Sales of plant-based meat and dairy replacements have soared in recent years, with over £1 billion pounds a year spent on vegetarian and plant-based food every year here in the UK. With this level of spend, you can be sure it’s not just vegans and vegetarians eating these products.
Whatever you label yourself; a meat reducer, a flexitarian, or maybe just someone who’s joined in with Meat-less Monday or Veganuary, it’s clear plant-based replacements for meat and dairy are becoming commonplace on all our plates.
Going Vegan For Your Health
Not every one of these switches is for ethical reasons either. A 2018 survey found that almost half of those choosing to forgo meat do so for a healthier lifestyle.
And there are health benefits to be found in a whole food plant-based diet. For a start, it has less saturated fat, which can lower cholesterol levels and help to protect against cardiovascular disease. The higher number of vegetables eaten in a plant-based diet increases fibre intake which can improve gut health and also increase satiety, making you feel fuller for longer. Then there’s the extra vitamins and minerals that vegetarians and vegans have been shown to consume.
The Meat-Free Alternatives Conundrum
But where do meat and dairy replacements feature in all this? They look, feel, and taste like meat but are actually made of plants. Is their nutritional contribution closer to the meat they mimic, or to the plant-based diet and all its benefits? A quick comparison of meat, fake meat, and vegetable burgers shows the meat alternative is much closer to meat than its whole vegetable counterpart.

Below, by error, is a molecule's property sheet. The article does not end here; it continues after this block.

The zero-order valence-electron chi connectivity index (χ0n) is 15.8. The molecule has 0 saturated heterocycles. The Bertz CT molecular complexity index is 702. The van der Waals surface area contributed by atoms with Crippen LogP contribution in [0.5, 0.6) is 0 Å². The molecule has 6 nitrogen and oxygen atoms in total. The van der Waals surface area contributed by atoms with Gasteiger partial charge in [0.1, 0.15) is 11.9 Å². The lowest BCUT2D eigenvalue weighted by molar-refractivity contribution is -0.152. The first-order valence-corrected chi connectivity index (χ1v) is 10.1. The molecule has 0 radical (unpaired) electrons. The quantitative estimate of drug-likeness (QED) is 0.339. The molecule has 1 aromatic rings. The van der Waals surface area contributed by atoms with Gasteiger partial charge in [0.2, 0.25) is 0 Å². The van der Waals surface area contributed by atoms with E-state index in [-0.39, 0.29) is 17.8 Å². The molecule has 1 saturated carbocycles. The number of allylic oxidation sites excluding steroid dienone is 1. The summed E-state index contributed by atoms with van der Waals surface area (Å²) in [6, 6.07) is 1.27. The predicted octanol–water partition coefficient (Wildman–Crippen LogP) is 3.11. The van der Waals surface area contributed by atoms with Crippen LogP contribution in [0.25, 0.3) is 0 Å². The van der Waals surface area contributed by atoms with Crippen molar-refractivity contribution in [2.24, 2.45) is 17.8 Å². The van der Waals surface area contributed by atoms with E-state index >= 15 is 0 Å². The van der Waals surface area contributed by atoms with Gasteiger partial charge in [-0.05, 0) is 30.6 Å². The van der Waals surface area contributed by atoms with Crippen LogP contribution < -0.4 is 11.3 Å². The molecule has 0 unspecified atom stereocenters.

The amount of protein, fat, and fibre in the meat alternative is comparable to the meat burger. Whereas the vegetable burger is more aligned to the whole food plant-based diet and all its health benefits described above. It’s lower in fat, with more carbohydrates and fibre.
The higher protein found in the meat alternatives could be useful contributors of protein in a vegan or vegetarian diet. Meat and dairy alternatives can also be fortified with vitamins and minerals, such as iodine or B12, that may be lower in a whole food plant-based diet.
“Meat-free alternatives have become commonplace on supermarket shelves, in line with the trend for people reducing consumption of eating animal products,” says Dr. Adam Collins, Principal Teaching Fellow, Nutrition at University of Surrey. “But what impact does switching to these meat-free alternatives have compared to the original animal product? Is it a given this will make your diet healthier?”
Searching For Answers
Plant-based meat and dairy replacements are on our supermarket shelves and forming part of our meals, but how frequently are they consumed? The part they play in our diet and the nutritional impact of this isn’t clear.
As part of my degree in Nutrition and Dietetics at the University of Surrey I am undertaking some research on the dietary role of plant-based meat and dairy alternatives. I would be very grateful if you could complete this short questionnaire on your diet in regard to meat, fish and dairy, and their plant-based alternatives.